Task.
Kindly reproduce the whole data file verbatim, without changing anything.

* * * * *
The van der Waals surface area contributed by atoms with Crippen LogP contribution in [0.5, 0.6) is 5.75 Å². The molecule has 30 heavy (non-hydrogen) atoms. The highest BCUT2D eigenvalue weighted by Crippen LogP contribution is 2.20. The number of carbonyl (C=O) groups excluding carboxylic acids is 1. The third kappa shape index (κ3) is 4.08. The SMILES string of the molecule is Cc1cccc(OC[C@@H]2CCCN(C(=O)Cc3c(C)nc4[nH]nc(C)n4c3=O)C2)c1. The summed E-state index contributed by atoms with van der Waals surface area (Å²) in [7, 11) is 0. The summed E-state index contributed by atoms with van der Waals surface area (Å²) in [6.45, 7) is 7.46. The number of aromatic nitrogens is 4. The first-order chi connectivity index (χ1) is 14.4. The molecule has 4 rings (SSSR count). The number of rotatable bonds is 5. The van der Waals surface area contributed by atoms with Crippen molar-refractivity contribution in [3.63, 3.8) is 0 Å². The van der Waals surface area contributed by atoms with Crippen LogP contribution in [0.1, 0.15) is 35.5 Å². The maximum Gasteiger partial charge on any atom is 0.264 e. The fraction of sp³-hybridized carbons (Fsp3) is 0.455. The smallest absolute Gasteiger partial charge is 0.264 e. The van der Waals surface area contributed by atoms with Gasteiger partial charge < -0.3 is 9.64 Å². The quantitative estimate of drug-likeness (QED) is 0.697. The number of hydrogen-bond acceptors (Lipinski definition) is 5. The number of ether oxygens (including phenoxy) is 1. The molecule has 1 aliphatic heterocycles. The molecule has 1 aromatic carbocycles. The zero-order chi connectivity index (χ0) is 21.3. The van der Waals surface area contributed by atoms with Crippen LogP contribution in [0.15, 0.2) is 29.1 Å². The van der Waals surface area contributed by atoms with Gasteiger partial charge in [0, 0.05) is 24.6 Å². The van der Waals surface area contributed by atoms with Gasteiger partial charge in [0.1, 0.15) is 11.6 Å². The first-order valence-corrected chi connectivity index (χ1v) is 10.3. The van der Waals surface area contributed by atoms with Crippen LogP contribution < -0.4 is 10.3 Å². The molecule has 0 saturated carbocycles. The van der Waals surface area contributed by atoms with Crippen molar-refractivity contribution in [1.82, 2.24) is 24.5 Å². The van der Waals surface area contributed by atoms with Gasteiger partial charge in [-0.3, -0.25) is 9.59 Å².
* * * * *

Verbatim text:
The van der Waals surface area contributed by atoms with Crippen LogP contribution in [0.5, 0.6) is 5.75 Å². The molecule has 30 heavy (non-hydrogen) atoms. The highest BCUT2D eigenvalue weighted by Crippen LogP contribution is 2.20. The number of carbonyl (C=O) groups excluding carboxylic acids is 1. The third kappa shape index (κ3) is 4.08. The SMILES string of the molecule is Cc1cccc(OC[C@@H]2CCCN(C(=O)Cc3c(C)nc4[nH]nc(C)n4c3=O)C2)c1. The summed E-state index contributed by atoms with van der Waals surface area (Å²) in [7, 11) is 0. The summed E-state index contributed by atoms with van der Waals surface area (Å²) in [6.45, 7) is 7.46. The number of aromatic nitrogens is 4. The first-order chi connectivity index (χ1) is 14.4. The molecule has 4 rings (SSSR count). The number of rotatable bonds is 5. The van der Waals surface area contributed by atoms with Crippen molar-refractivity contribution in [3.63, 3.8) is 0 Å². The van der Waals surface area contributed by atoms with Crippen LogP contribution in [0.1, 0.15) is 35.5 Å². The maximum Gasteiger partial charge on any atom is 0.264 e. The fraction of sp³-hybridized carbons (Fsp3) is 0.455. The smallest absolute Gasteiger partial charge is 0.264 e. The van der Waals surface area contributed by atoms with Gasteiger partial charge < -0.3 is 9.64 Å². The quantitative estimate of drug-likeness (QED) is 0.697. The number of hydrogen-bond acceptors (Lipinski definition) is 5. The number of ether oxygens (including phenoxy) is 1. The molecule has 1 aliphatic heterocycles. The molecule has 1 aromatic carbocycles. The zero-order chi connectivity index (χ0) is 21.3. The van der Waals surface area contributed by atoms with Crippen LogP contribution in [0.15, 0.2) is 29.1 Å². The van der Waals surface area contributed by atoms with Gasteiger partial charge in [0, 0.05) is 24.6 Å². The van der Waals surface area contributed by atoms with Gasteiger partial charge in [0.1, 0.15) is 11.6 Å². The first-order valence-corrected chi connectivity index (χ1v) is 10.3. The van der Waals surface area contributed by atoms with Crippen LogP contribution < -0.4 is 10.3 Å². The molecule has 0 saturated carbocycles. The van der Waals surface area contributed by atoms with Crippen molar-refractivity contribution in [1.82, 2.24) is 24.5 Å². The van der Waals surface area contributed by atoms with Gasteiger partial charge in [-0.3, -0.25) is 9.59 Å².